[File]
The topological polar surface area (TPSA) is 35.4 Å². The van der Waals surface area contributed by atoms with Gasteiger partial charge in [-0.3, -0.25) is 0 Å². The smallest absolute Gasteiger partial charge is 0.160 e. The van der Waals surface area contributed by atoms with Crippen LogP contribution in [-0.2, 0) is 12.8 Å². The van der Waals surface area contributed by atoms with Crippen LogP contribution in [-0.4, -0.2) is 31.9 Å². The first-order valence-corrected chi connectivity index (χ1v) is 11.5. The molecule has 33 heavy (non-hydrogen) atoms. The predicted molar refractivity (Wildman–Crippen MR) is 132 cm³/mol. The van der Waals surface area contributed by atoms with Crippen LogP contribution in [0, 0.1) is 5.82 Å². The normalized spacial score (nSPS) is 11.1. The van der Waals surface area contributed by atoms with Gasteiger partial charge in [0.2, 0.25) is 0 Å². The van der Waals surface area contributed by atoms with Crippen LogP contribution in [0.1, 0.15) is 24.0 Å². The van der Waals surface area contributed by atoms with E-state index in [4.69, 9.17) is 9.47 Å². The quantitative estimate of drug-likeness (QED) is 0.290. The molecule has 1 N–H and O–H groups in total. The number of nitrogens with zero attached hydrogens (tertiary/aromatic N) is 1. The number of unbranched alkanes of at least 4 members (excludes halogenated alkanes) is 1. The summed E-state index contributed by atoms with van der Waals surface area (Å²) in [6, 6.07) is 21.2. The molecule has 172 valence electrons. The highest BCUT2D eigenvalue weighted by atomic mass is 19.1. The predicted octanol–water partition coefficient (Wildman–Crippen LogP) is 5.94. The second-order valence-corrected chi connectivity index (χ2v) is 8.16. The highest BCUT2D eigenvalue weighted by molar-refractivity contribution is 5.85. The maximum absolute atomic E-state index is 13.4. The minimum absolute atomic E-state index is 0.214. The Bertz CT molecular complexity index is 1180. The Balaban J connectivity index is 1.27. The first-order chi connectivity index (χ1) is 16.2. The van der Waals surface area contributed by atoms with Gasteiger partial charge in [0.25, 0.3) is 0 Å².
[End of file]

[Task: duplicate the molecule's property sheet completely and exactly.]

The topological polar surface area (TPSA) is 35.4 Å². The van der Waals surface area contributed by atoms with Gasteiger partial charge in [-0.3, -0.25) is 0 Å². The smallest absolute Gasteiger partial charge is 0.160 e. The van der Waals surface area contributed by atoms with Crippen LogP contribution in [-0.2, 0) is 12.8 Å². The van der Waals surface area contributed by atoms with Crippen LogP contribution in [-0.4, -0.2) is 31.9 Å². The first-order valence-corrected chi connectivity index (χ1v) is 11.5. The molecule has 33 heavy (non-hydrogen) atoms. The predicted molar refractivity (Wildman–Crippen MR) is 132 cm³/mol. The van der Waals surface area contributed by atoms with Crippen LogP contribution in [0, 0.1) is 5.82 Å². The normalized spacial score (nSPS) is 11.1. The van der Waals surface area contributed by atoms with Gasteiger partial charge in [0.2, 0.25) is 0 Å². The van der Waals surface area contributed by atoms with Crippen LogP contribution in [0.1, 0.15) is 24.0 Å². The van der Waals surface area contributed by atoms with E-state index in [4.69, 9.17) is 9.47 Å². The quantitative estimate of drug-likeness (QED) is 0.290. The molecule has 1 N–H and O–H groups in total. The number of nitrogens with zero attached hydrogens (tertiary/aromatic N) is 1. The number of unbranched alkanes of at least 4 members (excludes halogenated alkanes) is 1. The summed E-state index contributed by atoms with van der Waals surface area (Å²) in [6, 6.07) is 21.2. The molecule has 172 valence electrons. The highest BCUT2D eigenvalue weighted by atomic mass is 19.1. The predicted octanol–water partition coefficient (Wildman–Crippen LogP) is 5.94. The second-order valence-corrected chi connectivity index (χ2v) is 8.16. The highest BCUT2D eigenvalue weighted by molar-refractivity contribution is 5.85. The maximum absolute atomic E-state index is 13.4. The minimum absolute atomic E-state index is 0.214. The Bertz CT molecular complexity index is 1180. The Balaban J connectivity index is 1.27. The first-order chi connectivity index (χ1) is 16.2. The van der Waals surface area contributed by atoms with Gasteiger partial charge in [0.25, 0.3) is 0 Å².